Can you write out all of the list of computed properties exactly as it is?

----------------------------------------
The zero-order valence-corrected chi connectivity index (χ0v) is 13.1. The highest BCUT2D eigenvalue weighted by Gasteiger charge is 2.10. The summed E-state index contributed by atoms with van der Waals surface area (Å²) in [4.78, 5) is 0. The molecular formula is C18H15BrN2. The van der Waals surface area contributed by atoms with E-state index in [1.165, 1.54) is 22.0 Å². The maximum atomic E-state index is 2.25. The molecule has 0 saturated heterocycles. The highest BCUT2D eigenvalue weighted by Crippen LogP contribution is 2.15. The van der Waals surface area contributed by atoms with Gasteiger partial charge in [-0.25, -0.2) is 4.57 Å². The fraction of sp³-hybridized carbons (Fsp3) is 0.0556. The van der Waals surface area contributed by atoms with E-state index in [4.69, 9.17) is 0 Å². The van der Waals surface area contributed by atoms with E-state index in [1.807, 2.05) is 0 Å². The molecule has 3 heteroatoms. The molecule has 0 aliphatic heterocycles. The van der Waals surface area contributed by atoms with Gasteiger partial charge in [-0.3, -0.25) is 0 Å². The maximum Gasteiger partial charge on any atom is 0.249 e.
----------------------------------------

The zero-order valence-corrected chi connectivity index (χ0v) is 13.1. The highest BCUT2D eigenvalue weighted by Gasteiger charge is 2.10. The summed E-state index contributed by atoms with van der Waals surface area (Å²) in [4.78, 5) is 0. The molecular formula is C18H15BrN2. The van der Waals surface area contributed by atoms with E-state index in [1.165, 1.54) is 22.0 Å². The maximum atomic E-state index is 2.25. The molecule has 0 saturated heterocycles. The highest BCUT2D eigenvalue weighted by Crippen LogP contribution is 2.15. The van der Waals surface area contributed by atoms with Gasteiger partial charge in [-0.25, -0.2) is 4.57 Å². The fraction of sp³-hybridized carbons (Fsp3) is 0.0556. The van der Waals surface area contributed by atoms with E-state index in [4.69, 9.17) is 0 Å². The van der Waals surface area contributed by atoms with E-state index in [1.807, 2.05) is 0 Å². The molecule has 3 heteroatoms. The molecule has 0 aliphatic heterocycles. The van der Waals surface area contributed by atoms with Gasteiger partial charge in [-0.3, -0.25) is 0 Å². The maximum Gasteiger partial charge on any atom is 0.249 e.